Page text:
Sample excerpt

Copyright strictly reserved by Albert Clack

The first indication that we were in trouble was when a group of civilians appeared from the biggest house, first waving their arms in the air, then holding them high above their heads. In a moment we were surrounded by German soldiers. The position was obviously hopeless, so our NCO told us to surrender, and we threw down our rifles.

For the first time I heard myself being given orders by a German, and it got right up my nose. I had no idea that obeying the orders of German guards was now to be my life for almost five years, until the far-off winter of 1944-45, when Uncle Joe Stalin's gigantic, avenging Red Army would roll inexorably across Poland into Germany and finally liberate me and thousands of other British prisoners-of-war from our long nightmare of captivity and hard labour.

With an array of rifles pointing at us, we had no alternative but to obey. A German officer told us to line up along the roadside, where his soldiers searched us for hidden weapons. They took our bayonets, threw them against a wall, and broke them.

Left with only the haversacks in which we had carried our gas masks, we were marched away from that fateful road junction towards an unknown destiny. Although we felt very dejected, we tried to march with our heads held high, as though we were still marching with the British Army; but with German soldiers constantly jeering, it was difficult to keep up the bravado all the time.

What we had no inkling of, while we were thus being herded away from our home country and towards Nazi Germany, was the chaotic nightmare taking place just a short distance away on the beaches at Dunkirk, and the heroic rescue by civilian boat owners of so many thousands of our comrades, cut off from land retreat by encircling German forces.

At long last we halted near a wall around a church and its graveyard. The town we had arrived in was Ypres: we had crossed the border from France into Belgium. We were searched again, and the Germans stole whatever valuables they found, such as watches and rings.

We were made to stand with our backs to the wall, and we could hardly fail to notice that it was already pockmarked with bullet-holes; so it looked as if we were going to be shot there and then. It was up against that church wall in Ypres that I learned the real meaning of fear: my mouth went completely dry, I was unable to swallow, sweat ran down my face into the corner of my mouth.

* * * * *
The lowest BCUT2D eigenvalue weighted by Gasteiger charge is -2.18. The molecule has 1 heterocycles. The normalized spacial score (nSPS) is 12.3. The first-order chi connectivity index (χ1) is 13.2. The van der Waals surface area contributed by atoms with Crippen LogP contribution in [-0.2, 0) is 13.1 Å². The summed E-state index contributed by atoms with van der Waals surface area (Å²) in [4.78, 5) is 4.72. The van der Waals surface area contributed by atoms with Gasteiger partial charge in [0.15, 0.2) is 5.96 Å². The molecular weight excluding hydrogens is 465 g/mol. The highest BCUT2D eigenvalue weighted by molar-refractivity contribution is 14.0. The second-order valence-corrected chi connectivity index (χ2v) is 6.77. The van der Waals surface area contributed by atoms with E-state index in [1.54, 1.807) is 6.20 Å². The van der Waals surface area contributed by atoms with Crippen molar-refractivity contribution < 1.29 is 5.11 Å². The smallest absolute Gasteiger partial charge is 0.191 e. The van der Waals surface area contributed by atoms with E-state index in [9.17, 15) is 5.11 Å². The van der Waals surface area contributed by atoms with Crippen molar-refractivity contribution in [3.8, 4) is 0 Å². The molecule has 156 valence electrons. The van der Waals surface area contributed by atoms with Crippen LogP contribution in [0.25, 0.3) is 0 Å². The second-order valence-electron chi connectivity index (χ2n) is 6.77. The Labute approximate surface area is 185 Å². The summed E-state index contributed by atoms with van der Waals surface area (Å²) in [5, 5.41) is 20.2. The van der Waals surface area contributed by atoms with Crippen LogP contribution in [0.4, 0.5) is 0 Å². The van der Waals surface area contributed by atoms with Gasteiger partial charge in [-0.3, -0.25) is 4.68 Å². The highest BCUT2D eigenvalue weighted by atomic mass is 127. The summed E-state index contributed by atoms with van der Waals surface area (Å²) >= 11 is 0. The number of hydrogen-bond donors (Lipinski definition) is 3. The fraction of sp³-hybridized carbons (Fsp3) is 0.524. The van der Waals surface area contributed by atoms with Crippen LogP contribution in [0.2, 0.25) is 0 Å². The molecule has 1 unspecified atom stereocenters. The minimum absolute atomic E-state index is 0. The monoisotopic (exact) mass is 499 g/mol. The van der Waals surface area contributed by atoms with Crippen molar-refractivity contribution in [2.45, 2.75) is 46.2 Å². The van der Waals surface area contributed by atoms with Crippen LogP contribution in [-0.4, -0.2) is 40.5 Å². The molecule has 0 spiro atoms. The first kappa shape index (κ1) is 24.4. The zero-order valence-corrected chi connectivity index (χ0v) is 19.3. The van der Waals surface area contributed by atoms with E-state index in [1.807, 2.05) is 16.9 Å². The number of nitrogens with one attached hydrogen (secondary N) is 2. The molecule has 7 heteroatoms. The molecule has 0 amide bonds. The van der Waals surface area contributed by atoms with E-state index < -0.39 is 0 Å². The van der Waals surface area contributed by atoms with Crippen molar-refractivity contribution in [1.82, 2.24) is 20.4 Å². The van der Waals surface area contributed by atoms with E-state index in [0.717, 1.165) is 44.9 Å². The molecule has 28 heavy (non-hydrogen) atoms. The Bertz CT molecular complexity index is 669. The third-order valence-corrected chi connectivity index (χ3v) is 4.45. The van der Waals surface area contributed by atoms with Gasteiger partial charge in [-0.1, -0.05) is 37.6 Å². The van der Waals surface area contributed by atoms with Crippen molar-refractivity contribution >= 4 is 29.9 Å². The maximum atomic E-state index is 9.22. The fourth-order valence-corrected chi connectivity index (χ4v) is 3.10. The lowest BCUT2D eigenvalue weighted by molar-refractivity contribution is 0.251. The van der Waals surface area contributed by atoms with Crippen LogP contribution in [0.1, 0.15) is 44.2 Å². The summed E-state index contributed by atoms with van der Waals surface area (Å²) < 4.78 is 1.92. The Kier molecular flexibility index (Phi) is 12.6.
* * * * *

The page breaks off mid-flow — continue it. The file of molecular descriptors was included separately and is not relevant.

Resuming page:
For a whiIe I thought my life was going to end outside that church. Little did I know that it was to be at another church, far, far away to the east, that my life was to destined to be restored to me, 56 seemingly interminable months later, by the Russians; by which time I would even have learned some of their language, in circumstances I could not have imagined.

There was, of course, no firing squad, otherwise I would not be writing this. Instead, the German officer who had captured us, and who had accompanied us thus far, told us with a swagger: "You are going to Berlin, but not in the way you had thought."

He then handed us over to another German officer who had appeared from behind the church. They took us into the church, and told us we could sit down, and that we were going to spend the night there. The officer who had captured us declared: "Tommy, for you the war is over."

The arrogance of his words and his manner put some steel back into my spirit, and I silently vowed to prove him wrong: somehow I would ensure that for me the war would not be over, and that in some small way I would find opportunities to carry on the fight against the Nazis and their evil creed.

For the time being, I knew that I was 'in the bag'; but at that moment, in that church in Belgium, I promised myself that, if ever it should prove humanly possible, someone, somewhere, was going to pay for my liberty having been taken away. Later in this story I shall tell how two very nasty pieces of work, both members of Hitler's Nazi Party, were indeed made to pay - with their lives.

Copyright strictly reserved by Albert Clack

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